The House of Lancaster- the basics part ii

 

 

Constance of Castile.jpgJohn of Gaunt was married three times.

His first marriage was to Blanche of Lancaster.  She had a sister but ultimately she was the sole heiress of Henry of Grosmont, Duke of Lancaster.   She was descended from Henry III on both sides of her family but the huge wealth associated with the dukedom came Edmund Crouchback who was the second surviving son of Henry III.  Henry of Grosmont wasn’t Edmund Crouchback’s eldest son but his big brother Thomas who initially inherited the titles and estate died without heirs so Henry became the third earl of Lancaster. This title and all the land  was inherited in turn by Blanche who also brought the Earldom of Derby into John of Gaunt’s family.

In addition to Henry of Bolingbroke who became Henry IV, there was Philippa who married King John I of Portugal. Henry the Navigator is her son. Another daughter Elizabeth married into the Holland family and her descendants, the dukes of Exeter and Oxford, were involved in the Wars of the Roses.

Blanche of Lancaster died September 1369.  Traditionally she is thought to have died from bubonic plague but historians increasingly think that she died from complications associated with childbirth.  In any event soon after her death John became romantically attached to a young woman in his household, the widowed wife of one of his knights – a certain Katherine Swynford.   Katherine may or may not have been related to the royal family of Hainhault but the fact is that the widow of a Lincolnshire knight was not a suitable match for a royal duke with aspirations.

On the 21 September 1371 John of Gaunt married for a second time to Constance of Castile.  Constance was the daughter of the rather descriptively named Pedro the Cruel of Castile who had been deposed by his half-brother Henry. Whilst Constance was the Queen of Castile in name following her father’s death she never actually ruled there and part of the reason for her marriage to John of Gaunt was that she wanted someone with a bit of clout and a large army to retrieve her kingdom for her. Equally John rather fancied being a king and Richard II’s advisers thought that it was a good idea as they didn’t totally trust John of Gaunt not to snaffle his nephew’s kingdom. The marriage was a political one but it produced two children – a short-lived son called John and a daughter called Catherine of Lancaster who married back into the royal house of Castile when she married Henry III of Castile who was her half-cousin.   It is Catherine of Lancaster’s descendants who can be seen on today’s Lancaster family tree at the start of this post linking back in to the English royal family when her great granddaughter, Katherine of Aragon, married Henry VIII.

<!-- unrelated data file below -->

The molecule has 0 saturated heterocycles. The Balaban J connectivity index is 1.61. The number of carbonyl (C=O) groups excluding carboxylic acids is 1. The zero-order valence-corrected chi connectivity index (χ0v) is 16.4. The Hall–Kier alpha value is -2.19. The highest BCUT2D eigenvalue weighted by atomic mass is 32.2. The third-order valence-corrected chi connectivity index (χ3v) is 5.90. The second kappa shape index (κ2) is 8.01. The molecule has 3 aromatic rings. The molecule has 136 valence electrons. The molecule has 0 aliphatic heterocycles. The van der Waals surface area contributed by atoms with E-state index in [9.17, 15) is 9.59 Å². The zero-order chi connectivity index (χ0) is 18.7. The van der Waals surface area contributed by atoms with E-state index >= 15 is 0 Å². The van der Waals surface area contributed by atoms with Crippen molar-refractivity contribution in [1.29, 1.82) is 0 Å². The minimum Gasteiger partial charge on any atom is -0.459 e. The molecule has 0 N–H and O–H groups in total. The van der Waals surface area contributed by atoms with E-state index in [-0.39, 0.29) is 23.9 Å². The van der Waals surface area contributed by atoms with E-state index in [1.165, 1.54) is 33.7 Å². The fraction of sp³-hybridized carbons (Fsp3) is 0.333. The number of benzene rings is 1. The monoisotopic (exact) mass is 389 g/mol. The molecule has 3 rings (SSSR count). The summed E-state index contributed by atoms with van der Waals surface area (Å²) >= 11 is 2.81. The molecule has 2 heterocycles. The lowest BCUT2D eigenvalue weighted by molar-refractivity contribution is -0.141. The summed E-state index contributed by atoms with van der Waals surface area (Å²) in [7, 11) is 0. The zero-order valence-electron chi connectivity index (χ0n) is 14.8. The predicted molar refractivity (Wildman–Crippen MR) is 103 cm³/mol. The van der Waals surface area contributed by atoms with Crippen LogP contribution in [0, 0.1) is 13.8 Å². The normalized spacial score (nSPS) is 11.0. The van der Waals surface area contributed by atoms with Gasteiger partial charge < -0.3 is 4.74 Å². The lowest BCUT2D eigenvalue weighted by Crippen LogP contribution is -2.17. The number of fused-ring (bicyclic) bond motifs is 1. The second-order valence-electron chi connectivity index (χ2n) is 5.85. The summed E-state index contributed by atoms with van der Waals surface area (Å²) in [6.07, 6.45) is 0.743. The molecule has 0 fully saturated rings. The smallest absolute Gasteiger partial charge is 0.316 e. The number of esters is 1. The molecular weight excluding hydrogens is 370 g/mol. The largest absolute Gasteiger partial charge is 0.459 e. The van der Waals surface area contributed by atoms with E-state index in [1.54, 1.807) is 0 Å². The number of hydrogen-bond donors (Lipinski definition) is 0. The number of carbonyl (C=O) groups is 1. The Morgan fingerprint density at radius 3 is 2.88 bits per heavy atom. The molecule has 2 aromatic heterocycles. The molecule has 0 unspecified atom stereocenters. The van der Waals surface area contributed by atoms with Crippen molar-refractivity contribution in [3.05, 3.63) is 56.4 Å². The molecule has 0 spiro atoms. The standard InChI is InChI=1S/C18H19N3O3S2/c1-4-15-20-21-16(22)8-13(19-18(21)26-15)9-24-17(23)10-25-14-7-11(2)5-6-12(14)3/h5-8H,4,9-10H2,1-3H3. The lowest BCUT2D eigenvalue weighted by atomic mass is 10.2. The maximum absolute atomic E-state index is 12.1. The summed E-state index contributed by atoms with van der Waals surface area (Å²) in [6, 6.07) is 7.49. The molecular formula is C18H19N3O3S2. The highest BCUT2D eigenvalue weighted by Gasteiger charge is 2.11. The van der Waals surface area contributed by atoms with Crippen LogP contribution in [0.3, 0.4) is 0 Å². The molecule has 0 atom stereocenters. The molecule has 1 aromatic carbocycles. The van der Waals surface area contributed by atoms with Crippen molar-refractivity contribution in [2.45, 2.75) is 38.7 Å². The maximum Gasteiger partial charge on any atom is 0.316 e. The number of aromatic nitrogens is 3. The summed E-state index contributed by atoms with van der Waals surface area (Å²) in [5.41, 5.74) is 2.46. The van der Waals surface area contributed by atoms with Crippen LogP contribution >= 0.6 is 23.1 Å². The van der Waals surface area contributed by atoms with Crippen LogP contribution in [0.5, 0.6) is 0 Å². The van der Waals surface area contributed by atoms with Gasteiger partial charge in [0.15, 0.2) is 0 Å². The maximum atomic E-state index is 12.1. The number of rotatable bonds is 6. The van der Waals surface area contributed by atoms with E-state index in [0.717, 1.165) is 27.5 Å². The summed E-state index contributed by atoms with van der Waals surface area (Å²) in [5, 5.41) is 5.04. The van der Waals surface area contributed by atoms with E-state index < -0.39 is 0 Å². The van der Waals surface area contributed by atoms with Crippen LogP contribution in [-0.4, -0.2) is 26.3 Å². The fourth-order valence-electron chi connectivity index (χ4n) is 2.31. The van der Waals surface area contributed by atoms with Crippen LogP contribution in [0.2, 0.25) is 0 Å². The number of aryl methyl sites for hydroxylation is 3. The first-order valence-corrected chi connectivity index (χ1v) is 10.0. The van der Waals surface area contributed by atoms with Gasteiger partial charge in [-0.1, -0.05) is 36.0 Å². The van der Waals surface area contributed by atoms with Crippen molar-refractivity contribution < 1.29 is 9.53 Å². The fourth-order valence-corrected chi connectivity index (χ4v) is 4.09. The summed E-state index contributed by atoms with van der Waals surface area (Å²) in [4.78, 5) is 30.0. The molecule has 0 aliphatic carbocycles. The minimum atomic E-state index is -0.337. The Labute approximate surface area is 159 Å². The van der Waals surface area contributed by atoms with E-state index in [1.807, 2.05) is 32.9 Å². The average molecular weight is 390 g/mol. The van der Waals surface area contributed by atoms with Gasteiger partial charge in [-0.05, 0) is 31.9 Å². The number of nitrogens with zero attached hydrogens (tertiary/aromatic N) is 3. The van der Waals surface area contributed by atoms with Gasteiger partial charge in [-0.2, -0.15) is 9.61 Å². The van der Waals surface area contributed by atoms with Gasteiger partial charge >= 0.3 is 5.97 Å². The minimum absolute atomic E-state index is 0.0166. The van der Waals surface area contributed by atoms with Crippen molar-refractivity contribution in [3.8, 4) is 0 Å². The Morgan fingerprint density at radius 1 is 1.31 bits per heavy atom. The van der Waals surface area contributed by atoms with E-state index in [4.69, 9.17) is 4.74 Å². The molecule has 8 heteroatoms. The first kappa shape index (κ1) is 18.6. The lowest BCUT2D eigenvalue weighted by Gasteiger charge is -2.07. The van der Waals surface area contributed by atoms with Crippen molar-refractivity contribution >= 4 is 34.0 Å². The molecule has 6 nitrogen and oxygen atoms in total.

Tomorrow – wife number three and the Beauforts. I have my fingers very firmly crossed that I have managed to spell Castile correctly throughout the whole post – just let’s say that I had a problem with the number of “l”s involved, in much the same way that when I wrote a university essay about private journals I somehow ended up writing about milking parlours despite rewriting the essay three times and reading it very carefully on each occasion!

9 Comments

Filed under Fourteenth Century, Queens of England, The Plantagenets

9 responses to “The House of Lancaster- the basics part ii

  1. Deborah Reed

    Here is my wild & crazy family again! 🙂 I am really enjoying the new Bio of Lettice Knollys that you & I spoke about. Have you thought anymore about an article on Dorothy Devereux?

    Thanks,

    Deborah

    • JuliaH

      I’ve been wondering if it had arrived with you yet – it’s a good read and I think portrays her differently from the popular view. I have Dorothy on my ever expanding list of potential posts which reminds me have you read Elizabeth Freemantle’s historical novel entitled “Watch the Lady” its more about Penelope than Dorothy but it is an excellent read?

  2. Deborah Reed

    Yes, When I was searching out Dorothy, I bought “Watch the Lady”, it is interesting. I have a short list of a few more books to read; at this rate, maybe I will become an expert on Grandma Dorothy! 🙂

    • JuliaH

      There’s nothing wrong with an expertise – then you could write the book. My trouble is that I need to focus rather than getting all excited about everything and everyone.

  3. Deborah Reed

    I hear you there. When I first started my family tree, 3 years ago, that happened. Every week I found someone new and interesting! Along with a whole lot of people who were just names & dates.

    By now, I am much calmed down. There are about 5 or 10 basic family lines I try to stick with. Out of those, about 5 that are really major. The Knollys/Boleyn/Beaufort are more or less #1. I want to become really knowledgeable about them! Writing a book is something I would hope to be able to do someday.

    Have a Wonderful Week, Julia.

    • JuliaH

      I still go off down side alleys simply because they are so enticing. Its a bit like doing a jigsaw puzzle. I can’t resist adding a new piece.

  4. Deborah Reed

    I certainly know what you mean there! 🙂

  5. Marge

    Katherine of Aragon was not the granddaughter of Catherine Lancaster. That would have made Isabela Catherine’s daughter and that’s not so. Queen Isabela was Catherine’s granddaughter, thus making Katherine of Aragon Catherine’s great-granddaughter.

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